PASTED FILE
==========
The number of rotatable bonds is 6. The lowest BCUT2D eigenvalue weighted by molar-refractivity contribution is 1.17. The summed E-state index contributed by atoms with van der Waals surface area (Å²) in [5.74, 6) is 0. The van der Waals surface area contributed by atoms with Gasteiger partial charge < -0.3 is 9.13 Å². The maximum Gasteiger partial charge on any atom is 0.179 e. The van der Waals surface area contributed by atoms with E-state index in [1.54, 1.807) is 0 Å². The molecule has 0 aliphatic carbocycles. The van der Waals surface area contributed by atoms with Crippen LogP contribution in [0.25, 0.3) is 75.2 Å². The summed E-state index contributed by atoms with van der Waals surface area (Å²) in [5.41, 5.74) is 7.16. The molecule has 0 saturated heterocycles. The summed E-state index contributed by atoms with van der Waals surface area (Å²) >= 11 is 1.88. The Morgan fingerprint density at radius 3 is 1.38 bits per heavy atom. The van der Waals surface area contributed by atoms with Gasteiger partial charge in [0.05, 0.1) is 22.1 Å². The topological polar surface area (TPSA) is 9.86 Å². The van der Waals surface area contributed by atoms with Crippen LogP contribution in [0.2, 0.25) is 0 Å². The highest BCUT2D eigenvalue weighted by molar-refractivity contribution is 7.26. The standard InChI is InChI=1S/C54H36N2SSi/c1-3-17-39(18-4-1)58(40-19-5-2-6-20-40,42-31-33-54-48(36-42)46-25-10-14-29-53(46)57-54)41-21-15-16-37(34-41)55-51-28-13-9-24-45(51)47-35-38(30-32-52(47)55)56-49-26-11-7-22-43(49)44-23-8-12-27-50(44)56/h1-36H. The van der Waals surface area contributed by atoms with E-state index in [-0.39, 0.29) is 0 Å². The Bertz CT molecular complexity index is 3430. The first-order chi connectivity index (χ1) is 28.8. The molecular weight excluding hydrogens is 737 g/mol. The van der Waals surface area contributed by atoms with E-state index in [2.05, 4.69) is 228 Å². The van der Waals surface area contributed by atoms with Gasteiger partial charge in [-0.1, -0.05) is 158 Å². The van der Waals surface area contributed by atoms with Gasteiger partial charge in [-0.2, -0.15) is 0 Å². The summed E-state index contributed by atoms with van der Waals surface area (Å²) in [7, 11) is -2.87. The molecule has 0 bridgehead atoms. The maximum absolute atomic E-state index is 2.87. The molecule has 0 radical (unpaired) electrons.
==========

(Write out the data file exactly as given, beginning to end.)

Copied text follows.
The number of rotatable bonds is 6. The lowest BCUT2D eigenvalue weighted by molar-refractivity contribution is 1.17. The summed E-state index contributed by atoms with van der Waals surface area (Å²) in [5.74, 6) is 0. The van der Waals surface area contributed by atoms with Gasteiger partial charge < -0.3 is 9.13 Å². The maximum Gasteiger partial charge on any atom is 0.179 e. The van der Waals surface area contributed by atoms with E-state index in [1.54, 1.807) is 0 Å². The molecule has 0 aliphatic carbocycles. The van der Waals surface area contributed by atoms with Crippen LogP contribution in [0.25, 0.3) is 75.2 Å². The summed E-state index contributed by atoms with van der Waals surface area (Å²) in [5.41, 5.74) is 7.16. The molecule has 0 saturated heterocycles. The summed E-state index contributed by atoms with van der Waals surface area (Å²) >= 11 is 1.88. The Morgan fingerprint density at radius 3 is 1.38 bits per heavy atom. The van der Waals surface area contributed by atoms with Gasteiger partial charge in [0.05, 0.1) is 22.1 Å². The topological polar surface area (TPSA) is 9.86 Å². The van der Waals surface area contributed by atoms with Crippen LogP contribution in [0.2, 0.25) is 0 Å². The highest BCUT2D eigenvalue weighted by molar-refractivity contribution is 7.26. The standard InChI is InChI=1S/C54H36N2SSi/c1-3-17-39(18-4-1)58(40-19-5-2-6-20-40,42-31-33-54-48(36-42)46-25-10-14-29-53(46)57-54)41-21-15-16-37(34-41)55-51-28-13-9-24-45(51)47-35-38(30-32-52(47)55)56-49-26-11-7-22-43(49)44-23-8-12-27-50(44)56/h1-36H. The van der Waals surface area contributed by atoms with E-state index in [-0.39, 0.29) is 0 Å². The Bertz CT molecular complexity index is 3430. The first-order chi connectivity index (χ1) is 28.8. The molecular weight excluding hydrogens is 737 g/mol. The van der Waals surface area contributed by atoms with E-state index in [2.05, 4.69) is 228 Å². The van der Waals surface area contributed by atoms with Gasteiger partial charge in [-0.1, -0.05) is 158 Å². The van der Waals surface area contributed by atoms with Gasteiger partial charge in [-0.2, -0.15) is 0 Å². The summed E-state index contributed by atoms with van der Waals surface area (Å²) in [7, 11) is -2.87. The molecule has 0 bridgehead atoms. The maximum absolute atomic E-state index is 2.87. The molecule has 0 radical (unpaired) electrons.